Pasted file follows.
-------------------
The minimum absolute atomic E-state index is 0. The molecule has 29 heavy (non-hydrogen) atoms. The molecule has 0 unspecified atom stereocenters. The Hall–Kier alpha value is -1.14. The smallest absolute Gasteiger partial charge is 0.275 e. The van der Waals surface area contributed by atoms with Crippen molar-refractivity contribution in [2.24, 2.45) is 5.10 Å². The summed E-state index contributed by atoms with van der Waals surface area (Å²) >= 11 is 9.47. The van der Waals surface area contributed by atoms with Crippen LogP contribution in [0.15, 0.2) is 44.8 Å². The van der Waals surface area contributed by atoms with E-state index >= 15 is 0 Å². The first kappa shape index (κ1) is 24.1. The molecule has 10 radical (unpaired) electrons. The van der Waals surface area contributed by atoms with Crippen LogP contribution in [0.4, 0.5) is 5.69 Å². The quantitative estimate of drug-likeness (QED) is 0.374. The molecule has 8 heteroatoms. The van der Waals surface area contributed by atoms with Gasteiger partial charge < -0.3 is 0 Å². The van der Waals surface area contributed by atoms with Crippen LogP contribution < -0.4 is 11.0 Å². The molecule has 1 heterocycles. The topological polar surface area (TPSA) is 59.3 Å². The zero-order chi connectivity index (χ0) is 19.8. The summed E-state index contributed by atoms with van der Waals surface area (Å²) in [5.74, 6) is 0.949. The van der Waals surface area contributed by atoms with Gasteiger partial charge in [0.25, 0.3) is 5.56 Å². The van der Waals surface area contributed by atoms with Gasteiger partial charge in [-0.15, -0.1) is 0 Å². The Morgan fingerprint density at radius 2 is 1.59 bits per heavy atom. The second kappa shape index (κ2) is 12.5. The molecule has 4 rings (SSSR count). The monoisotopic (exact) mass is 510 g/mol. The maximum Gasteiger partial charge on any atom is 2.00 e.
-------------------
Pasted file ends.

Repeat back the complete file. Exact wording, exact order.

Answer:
The minimum absolute atomic E-state index is 0. The molecule has 29 heavy (non-hydrogen) atoms. The molecule has 0 unspecified atom stereocenters. The Hall–Kier alpha value is -1.14. The smallest absolute Gasteiger partial charge is 0.275 e. The van der Waals surface area contributed by atoms with Crippen molar-refractivity contribution in [2.24, 2.45) is 5.10 Å². The summed E-state index contributed by atoms with van der Waals surface area (Å²) >= 11 is 9.47. The van der Waals surface area contributed by atoms with Crippen LogP contribution in [0.15, 0.2) is 44.8 Å². The van der Waals surface area contributed by atoms with E-state index >= 15 is 0 Å². The first kappa shape index (κ1) is 24.1. The molecule has 10 radical (unpaired) electrons. The van der Waals surface area contributed by atoms with Crippen LogP contribution in [0.4, 0.5) is 5.69 Å². The quantitative estimate of drug-likeness (QED) is 0.374. The molecule has 8 heteroatoms. The van der Waals surface area contributed by atoms with Gasteiger partial charge < -0.3 is 0 Å². The van der Waals surface area contributed by atoms with Crippen LogP contribution < -0.4 is 11.0 Å². The molecule has 1 heterocycles. The topological polar surface area (TPSA) is 59.3 Å². The zero-order chi connectivity index (χ0) is 19.8. The summed E-state index contributed by atoms with van der Waals surface area (Å²) in [5.74, 6) is 0.949. The van der Waals surface area contributed by atoms with Gasteiger partial charge in [0.25, 0.3) is 5.56 Å². The van der Waals surface area contributed by atoms with Gasteiger partial charge in [-0.15, -0.1) is 0 Å². The Morgan fingerprint density at radius 2 is 1.59 bits per heavy atom. The second kappa shape index (κ2) is 12.5. The molecule has 4 rings (SSSR count). The monoisotopic (exact) mass is 510 g/mol. The maximum Gasteiger partial charge on any atom is 2.00 e.